HONG KONG - Hong Kong pro-democracy newspaper tycoon Jimmy Lai was arrested and released by police Wednesday after turning himself in, the latest figure targeted in a broadening investigation which protest leaders describe as harassment.
Tension remains high in the semi-autonomous southern Chinese city after more than two months of street blockades by demonstrators seeking free leadership elections. Lai's home and office were firebombed last week and he was also targeted during the protests.
The rallies ended in December when protest camps were cleared, but police have vowed to investigate the "principal instigators".
Lai, 66, whose company produces the outspoken Apple Daily newspaper, had been asked to attend Wanchai district police headquarters Wednesday.
He spoke briefly to reporters after more than two hours inside.
"I have been arrested," he said, after his release.
He added that he had been accused of two offences, "organising and assembling an illegal assembly, and participating in an illegal assembly".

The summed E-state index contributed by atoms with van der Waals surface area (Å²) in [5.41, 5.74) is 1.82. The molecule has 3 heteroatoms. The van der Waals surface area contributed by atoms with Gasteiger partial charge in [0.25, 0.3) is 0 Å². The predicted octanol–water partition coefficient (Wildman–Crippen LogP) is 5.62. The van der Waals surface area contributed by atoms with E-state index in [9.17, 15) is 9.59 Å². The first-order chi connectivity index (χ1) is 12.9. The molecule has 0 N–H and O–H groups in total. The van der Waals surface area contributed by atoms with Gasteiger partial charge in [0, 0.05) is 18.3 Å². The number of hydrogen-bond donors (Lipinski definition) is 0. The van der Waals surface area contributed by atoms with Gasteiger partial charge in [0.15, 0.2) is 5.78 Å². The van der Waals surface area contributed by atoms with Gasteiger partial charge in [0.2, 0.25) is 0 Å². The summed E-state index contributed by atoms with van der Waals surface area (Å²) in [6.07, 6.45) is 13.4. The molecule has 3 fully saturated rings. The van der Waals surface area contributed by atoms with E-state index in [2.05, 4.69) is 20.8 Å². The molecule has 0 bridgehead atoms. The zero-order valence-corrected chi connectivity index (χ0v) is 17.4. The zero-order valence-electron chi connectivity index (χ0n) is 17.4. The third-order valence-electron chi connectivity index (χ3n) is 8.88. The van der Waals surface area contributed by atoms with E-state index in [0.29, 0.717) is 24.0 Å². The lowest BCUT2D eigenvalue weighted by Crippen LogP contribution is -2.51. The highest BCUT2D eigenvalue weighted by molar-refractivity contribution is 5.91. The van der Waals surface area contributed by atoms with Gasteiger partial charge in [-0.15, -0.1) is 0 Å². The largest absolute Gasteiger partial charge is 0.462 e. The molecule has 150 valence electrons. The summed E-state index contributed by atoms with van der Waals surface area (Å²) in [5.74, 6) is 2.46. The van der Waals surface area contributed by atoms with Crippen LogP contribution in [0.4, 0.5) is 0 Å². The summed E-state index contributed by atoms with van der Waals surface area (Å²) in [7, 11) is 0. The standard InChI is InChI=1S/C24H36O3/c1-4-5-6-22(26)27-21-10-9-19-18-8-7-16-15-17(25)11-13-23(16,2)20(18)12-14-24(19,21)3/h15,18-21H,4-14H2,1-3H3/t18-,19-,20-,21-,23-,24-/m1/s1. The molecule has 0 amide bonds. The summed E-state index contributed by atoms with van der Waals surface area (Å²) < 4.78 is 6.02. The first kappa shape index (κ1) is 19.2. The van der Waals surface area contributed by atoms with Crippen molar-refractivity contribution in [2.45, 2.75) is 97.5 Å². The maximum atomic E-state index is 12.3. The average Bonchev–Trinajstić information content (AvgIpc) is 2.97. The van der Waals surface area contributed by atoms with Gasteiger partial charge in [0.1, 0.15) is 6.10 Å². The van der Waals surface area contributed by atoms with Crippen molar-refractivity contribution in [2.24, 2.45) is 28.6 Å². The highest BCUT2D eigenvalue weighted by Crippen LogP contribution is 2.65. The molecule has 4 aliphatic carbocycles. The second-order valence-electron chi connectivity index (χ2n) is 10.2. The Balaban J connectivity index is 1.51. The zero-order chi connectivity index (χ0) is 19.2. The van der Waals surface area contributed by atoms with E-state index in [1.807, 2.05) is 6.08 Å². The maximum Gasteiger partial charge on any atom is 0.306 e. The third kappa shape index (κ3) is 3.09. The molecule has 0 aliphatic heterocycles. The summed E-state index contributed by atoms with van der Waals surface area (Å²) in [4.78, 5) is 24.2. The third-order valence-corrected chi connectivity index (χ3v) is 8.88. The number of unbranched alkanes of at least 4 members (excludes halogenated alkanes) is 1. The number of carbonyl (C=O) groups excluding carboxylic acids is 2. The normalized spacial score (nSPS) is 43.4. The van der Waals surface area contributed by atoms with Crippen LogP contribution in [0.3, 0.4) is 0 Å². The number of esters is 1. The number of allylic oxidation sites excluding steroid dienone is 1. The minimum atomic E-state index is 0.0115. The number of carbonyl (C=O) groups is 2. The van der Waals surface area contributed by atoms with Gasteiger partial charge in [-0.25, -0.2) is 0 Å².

Asked if police would take further action, he said: "I don't know. How can I know? They have the right to call me back anytime." Police were unable to confirm that he had been arrested and released without charge.
A number of prominent protesters including student leaders Joshua Wong and Alex Chow have voluntarily attended police stations after being requested to do so. They were then put under arrest for protest-related offences, but released hours later.
Both Chow and Wong questioned the process, saying police should charge them if they had the evidence.
"If they have enough evidence, for sure... they can lay the charges," Chow said after his release Sunday.
"I can't think of any other reason (for the arrests) other than creating white terror or a politically motivated one," he said.
Wong said Friday police had told him the investigation was still ongoing.
But his lawyer Michael Vidler said authorities were trying to create a "sense of uncertainty" and that if charges were laid at a later time based on evidence already in hand it would constitute "an abuse of process".
Lai was a regular visitor to the protest camps and was arrested during the police clearance of the main Admiralty site.
He stepped down as chairman of Next Media in December following his arrest, but is still a major shareholder.
Lai was targeted during the rallies by a group of men who threw rotten meat at him. The headquarters producing the Apple Daily were also repeatedly blockaded to disrupt distribution.